January 07, 2013


2012-01-07 — The US media reported on January 4 that there is speculation circulating within the US defense and intelligence communities that China is gearing up to launch an anti-satellite test this month. It is said that a successful test will put the US strategic satellites, such as Global Positioning System navigational satellites, at risk.

China reportedly conducted an anti-satellite test in early 2007, which caused a great uproar. Some analysts said that even China really once again launches a test, it will not strike down satellites, but invalidate them.

China's public policy is peaceful use of space, which is also China's real desire. China has no interest in launching a large-scale space race with the US. China and Russia jointly initiated a program to avoid an arm race in outer space in 2008, but this proposal was refused by the US.

Against this background, it is necessary for China to have the ability to strike US satellites. This deterrent can provide strategic protection to Chinese satellites and the whole country's national security.

Whether China will launch new anti-satellite test is still unknown. However China should continue substantive research on striking satellites. It can avoid the controversy of whether this action violates peaceful use of space by doing so under the aegis of developing anti-missile defense systems.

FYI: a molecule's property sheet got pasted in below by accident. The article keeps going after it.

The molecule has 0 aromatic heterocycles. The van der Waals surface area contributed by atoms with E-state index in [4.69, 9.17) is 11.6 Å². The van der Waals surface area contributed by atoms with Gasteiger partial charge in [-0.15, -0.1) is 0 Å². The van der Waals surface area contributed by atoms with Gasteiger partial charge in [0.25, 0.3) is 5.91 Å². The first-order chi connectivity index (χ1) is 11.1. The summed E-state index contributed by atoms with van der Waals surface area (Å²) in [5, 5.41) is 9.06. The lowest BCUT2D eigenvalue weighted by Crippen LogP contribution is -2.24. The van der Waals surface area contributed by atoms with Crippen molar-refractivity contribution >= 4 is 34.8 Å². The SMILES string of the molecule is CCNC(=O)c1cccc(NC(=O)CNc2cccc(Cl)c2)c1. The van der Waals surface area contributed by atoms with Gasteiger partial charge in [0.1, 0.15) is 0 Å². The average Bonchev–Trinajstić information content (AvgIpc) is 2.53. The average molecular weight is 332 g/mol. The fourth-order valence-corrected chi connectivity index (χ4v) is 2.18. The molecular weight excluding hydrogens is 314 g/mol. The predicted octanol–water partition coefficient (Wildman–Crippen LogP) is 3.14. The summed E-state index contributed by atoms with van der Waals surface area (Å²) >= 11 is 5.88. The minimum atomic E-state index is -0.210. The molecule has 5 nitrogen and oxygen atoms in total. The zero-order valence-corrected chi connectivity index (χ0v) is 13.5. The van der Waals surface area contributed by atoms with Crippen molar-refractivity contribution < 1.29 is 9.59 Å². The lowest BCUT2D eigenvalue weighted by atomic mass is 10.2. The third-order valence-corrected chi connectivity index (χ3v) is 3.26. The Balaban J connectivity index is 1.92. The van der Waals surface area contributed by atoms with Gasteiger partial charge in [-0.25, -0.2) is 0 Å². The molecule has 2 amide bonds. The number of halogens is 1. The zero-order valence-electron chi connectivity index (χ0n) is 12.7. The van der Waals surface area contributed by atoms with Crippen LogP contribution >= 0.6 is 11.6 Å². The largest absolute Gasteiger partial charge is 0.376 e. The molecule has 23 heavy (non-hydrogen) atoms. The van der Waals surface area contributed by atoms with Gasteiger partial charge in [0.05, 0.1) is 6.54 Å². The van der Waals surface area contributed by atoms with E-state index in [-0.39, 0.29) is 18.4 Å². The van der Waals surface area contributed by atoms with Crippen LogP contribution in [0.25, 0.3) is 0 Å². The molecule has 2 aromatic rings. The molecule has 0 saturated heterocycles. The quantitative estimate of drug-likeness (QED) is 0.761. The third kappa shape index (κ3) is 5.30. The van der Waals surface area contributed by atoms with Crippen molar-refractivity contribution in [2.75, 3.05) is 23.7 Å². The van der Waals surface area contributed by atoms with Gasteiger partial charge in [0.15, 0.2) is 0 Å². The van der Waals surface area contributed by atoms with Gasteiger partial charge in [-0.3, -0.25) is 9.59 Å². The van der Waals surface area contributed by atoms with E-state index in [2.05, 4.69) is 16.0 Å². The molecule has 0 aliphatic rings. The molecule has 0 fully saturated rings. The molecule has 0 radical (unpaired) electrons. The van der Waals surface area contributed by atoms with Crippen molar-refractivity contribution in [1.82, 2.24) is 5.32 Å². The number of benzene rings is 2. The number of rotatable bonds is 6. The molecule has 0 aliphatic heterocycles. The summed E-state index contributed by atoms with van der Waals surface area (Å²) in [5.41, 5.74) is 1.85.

In the foreseeable future, gap between China and the US cannot be eliminated by China's development of space weapons. The US advantage is overwhelming. Before strategic uncertainties between China and the US can disappear, China urgently needs to have an outer space trump card.

The US will continue to harass and even obstruct China's developing of its space capabilities. China should make tactical adjustments to reduce trouble. However, the bottom line of these adjustments should be that normal research cannot be undermined.

China's reputation is doomed to be poor in the West. Ingratiating ourselves to the West is the last choice for us. We have to develop ourselves and have complex communications with the West based on this. The West's stereotypes of China come from two reasons: ideological differences and national competition. With the rise of China, the latter becomes more obvious.

Security interests are the most important national interests. China's gradual rise of comprehensive power has brought Western countries a sense of crisis. However, as long as China sincerely wants to develop peacefully and maintain strategic restraints in disputes and conflicts, Western countries will gradually reassess China's strategic intentions and give up their paranoia.

It is key for China to have the ability of strategic retaliation. It is a safeguard for China to deter the US from taking risky action against China in this period of great transition. Currently China attaches great attention to improving people's livelihoods. However, consolidating China's strategic security is the foundation of long-term development. We must dedicate a portion of our resources and energy to the construction of advanced defense capabilities.

Therefore, hopefully, the speculation about China's anti-satellite tests is true.

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